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Highlights from 10th Forum on Responsible Mineral Supply Chains

20160512_090623_001I just returned home from an intense week of meetings in Paris associated with the 10th Forum on Responsible Mineral Supply Chains, co-organized by the ICGLR, OECD, and UN Group of Experts. With over 600 participants registered, this was the biggest ever meeting and significantly larger than the first forum held in December 2009 with about 70 attendees.

As I’ve been active in the forum’s activities since attending the first meeting, I reflected on how the engagement and diversity of stakeholders has grown over the years. This has brought new, more global perspectives to the table, and generated a broader discussion on how stakeholders can address the issue of responsible mineral sourcing both individually and collectively.

I had the honor of participating on a panel discussing downstream companies’ implementation of supply chain due diligence along with other industry and NGO experts from Apple, Amnesty International, Responsible Jewelry Council and Elm Sustainability. The session was moderated by Dr. Michael Gibb from Global Witness, and highlighted how downstream companies are conforming to the US Securities and Exchange Commission’s Conflict Minerals Rule and the OECD Due Diligence Guidance. Further, the panel examined how companies are embedding risk-based due diligence into their supplier engagements.

Below I would like to share some of my other observations and highlights from the forum:

  1. Need to Reduce Due Diligence Cost– The cost of due diligence is too high. There is a need to reduce the cost without jeopardizing the integrity of the various due diligence systems, both upstream and downstream.
  2. Downstream Should Pay Upstream Cost– There was significant pressure from a number of the participating stakeholders that downstream companies should be funding more of the upstream due diligence cost and that the upstream cost is disproportionate to the downstream cost.
  3. Companies Cannot Outsource their Responsibility– While companies can and should utilize industry validation schemes and other third party providers to perform due diligence, they cannot outsource their responsibility. Instead, they should ensure that the industry programs they are part of have credibility. The ultimate responsibility for conformance rests on companies.
  4. OECD Due Diligence Guidance Applies to All Minerals– The third edition of the OECD Due Diligence Guidance was issued, clarifying that it applies to all minerals including metals, precious and semi-precious stones, oil and gas. The OECD will begin working on a tool to help companies implement Step 1 and Step 2 of the Guidance, and start with providing guidance for certain higher risk minerals, namely, cobalt and precious stones. I expect there will be plenty more discussion around this.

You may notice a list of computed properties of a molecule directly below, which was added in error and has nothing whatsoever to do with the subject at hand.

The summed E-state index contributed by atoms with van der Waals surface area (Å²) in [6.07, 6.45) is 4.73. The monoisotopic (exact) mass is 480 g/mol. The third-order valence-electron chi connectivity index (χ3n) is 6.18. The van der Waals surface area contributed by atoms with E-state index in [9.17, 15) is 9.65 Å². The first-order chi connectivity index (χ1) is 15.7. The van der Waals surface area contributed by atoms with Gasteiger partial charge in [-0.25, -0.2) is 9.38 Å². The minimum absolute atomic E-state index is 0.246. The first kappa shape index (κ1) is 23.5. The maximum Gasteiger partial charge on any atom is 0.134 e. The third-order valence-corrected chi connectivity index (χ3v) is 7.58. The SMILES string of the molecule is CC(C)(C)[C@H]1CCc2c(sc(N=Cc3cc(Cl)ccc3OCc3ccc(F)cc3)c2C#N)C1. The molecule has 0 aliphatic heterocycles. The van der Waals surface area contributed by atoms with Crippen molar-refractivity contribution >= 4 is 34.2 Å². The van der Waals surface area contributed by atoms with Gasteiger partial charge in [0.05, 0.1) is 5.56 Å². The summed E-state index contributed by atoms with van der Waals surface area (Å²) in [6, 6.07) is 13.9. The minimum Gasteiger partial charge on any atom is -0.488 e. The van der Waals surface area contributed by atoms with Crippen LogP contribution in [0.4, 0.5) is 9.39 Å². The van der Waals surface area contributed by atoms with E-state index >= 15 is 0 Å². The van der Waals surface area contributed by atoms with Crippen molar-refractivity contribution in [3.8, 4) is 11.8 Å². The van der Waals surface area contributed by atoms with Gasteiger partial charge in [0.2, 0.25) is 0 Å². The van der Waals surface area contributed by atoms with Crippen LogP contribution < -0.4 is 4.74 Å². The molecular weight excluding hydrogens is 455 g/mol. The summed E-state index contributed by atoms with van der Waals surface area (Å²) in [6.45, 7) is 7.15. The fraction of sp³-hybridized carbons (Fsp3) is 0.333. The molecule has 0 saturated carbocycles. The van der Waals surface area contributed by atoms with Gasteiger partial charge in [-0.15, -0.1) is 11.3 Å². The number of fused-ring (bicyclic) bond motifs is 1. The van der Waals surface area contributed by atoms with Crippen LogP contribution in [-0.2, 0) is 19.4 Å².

5. Need Metrics to Measure Effectiveness– There was a desire to develop metrics that can be used to evaluate the effectives and impacts of the Guidance in areas like improved livelihood, economic development and security. Work on this issue is still being scoped out by the OECD in collaboration with a small group of stakeholders.
  6. Global Participation -There was more global participation than ever. While there continued to be good representation from the ICGLR member countries, North America and the EU, this year’s forum also had good representation from Latin America, China and other Asian countries.
  7. Broader Discussion – The discussion in the early years was primarily focused on the African Great Lakes Region and 3TG due diligence development and implementation. The discussions still included 3TG implementation; however, there was an increased focus on child labor, artisanal small-scale mining, other minerals and other geographies.

While it was an exhausting week, it was also very productive! There was excellent discussion and a lot of progress was made. Tyler Gillard and the team at the OECD should be commended for their efforts to facilitate and manage the forum as well as the achievements that have been made to date in the area of responsible mineral sourcing. Numerous participants commented on how interesting it was to see such collaboration from the multitude of stakeholders present. I look forward to working with companies and other stakeholders on advancing the issue and to measure the progress at next year’s forum.